Staff at the University of Auckland stopped worked for four hours last week and stood together to call on the Vice-Chancellor to offer union members a fair and equal increase in pay.
TEU members voted to go on strike after Vice-Chancellor, Professor Stuart McCutcheon, remained intransigent in his opposition to a flat rate pay increase, fair pay for professional staff and the Living Wage for the lowest paid.
Hundreds of staff and students gathered alongside the university library at 10am in the scorching Auckland sunshine to hear from TEU national president, Sandra Grey, and branch co-president Josanne Blyth about the seven months of negotiations that had led to the strike.
Staff heard that McCutcheon had rejected a fair and equal increase in pay on the basis that it would not maintain the purchasing power of staff in the same way as his preferred percentage increase.
Staff also showed their frustration at the Vice-Chancellor’s efforts to curtail TEU members’ influence by suggesting that discussions about a flat rate increase should start only once a new collective agreement was in place, when it would be illegal to strike.
Staff then spent an hour making banners before leading a march that attracted significant support from students and passers-by.
Hundreds also took to Twitter to show their support for staff with many urging the Vice-Chancellor to return to negotiations and agree to the TEU’s proposed flat rate increase in pay.
Green MP and Tertiary Education spokesperson, Gareth Hughes, published a blog backing the strike action and called on McCutcheon to pay all staff enough to meet rising living costs.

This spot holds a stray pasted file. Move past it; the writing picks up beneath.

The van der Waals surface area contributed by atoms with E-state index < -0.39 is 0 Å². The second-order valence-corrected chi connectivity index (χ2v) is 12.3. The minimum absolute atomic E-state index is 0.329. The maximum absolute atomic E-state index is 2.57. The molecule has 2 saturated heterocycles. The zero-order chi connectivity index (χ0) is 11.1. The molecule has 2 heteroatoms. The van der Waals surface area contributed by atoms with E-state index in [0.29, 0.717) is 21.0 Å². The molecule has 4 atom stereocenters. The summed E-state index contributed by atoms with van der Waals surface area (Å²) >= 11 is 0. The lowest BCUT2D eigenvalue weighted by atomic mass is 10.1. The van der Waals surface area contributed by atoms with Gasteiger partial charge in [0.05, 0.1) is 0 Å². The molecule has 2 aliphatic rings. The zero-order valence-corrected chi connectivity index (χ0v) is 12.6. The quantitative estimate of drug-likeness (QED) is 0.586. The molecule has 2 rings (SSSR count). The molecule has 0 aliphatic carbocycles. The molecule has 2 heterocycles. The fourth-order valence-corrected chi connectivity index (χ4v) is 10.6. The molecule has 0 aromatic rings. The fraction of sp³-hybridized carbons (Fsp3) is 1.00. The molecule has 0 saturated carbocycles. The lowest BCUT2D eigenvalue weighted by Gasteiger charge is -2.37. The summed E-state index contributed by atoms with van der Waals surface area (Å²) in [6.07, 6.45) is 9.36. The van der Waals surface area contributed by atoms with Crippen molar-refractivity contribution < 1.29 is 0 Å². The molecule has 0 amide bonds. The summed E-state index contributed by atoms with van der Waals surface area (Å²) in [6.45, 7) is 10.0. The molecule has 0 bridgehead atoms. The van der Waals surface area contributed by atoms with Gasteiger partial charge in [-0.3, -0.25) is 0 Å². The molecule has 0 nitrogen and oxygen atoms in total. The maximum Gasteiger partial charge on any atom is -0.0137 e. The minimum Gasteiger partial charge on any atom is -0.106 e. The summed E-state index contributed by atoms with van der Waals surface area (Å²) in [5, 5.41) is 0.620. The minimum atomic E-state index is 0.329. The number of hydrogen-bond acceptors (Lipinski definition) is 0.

“Thank you to all those staff that took the difficult decision to come out on strike. We know it’s not easy but it is important that we stand together and support each other,” Enzo Giordani, TEU organiser at Auckland University, said.
“TEU members have spoken so it is now up to the Vice-Chancellor to return to the bargaining table and agree to a settlement that delivers an equal pay increase and the Living Wage for all union members,” Giordani said.
The call for the Vice-Chancellor to return to negotiations received unanimous backing in a resolution adopted by the staff on strike.
Shortly after the march, Auckland University Students’ Association President, Will Matthews delivered a speech explaining why it was so important to students that staff at the university were paid fairly.
“The student-staff relationship is one of the most important at any university and the very least we can do is ensure that they are paid fairly,” Matthews said.
One student later told Stuff that “better paid staff means better quality education and happier students.”
“Having the support of students means a huge amount to our members. It’s fantastic to see they are right behind our campaign for fair pay and that they support the action members are taking,” said Giordani.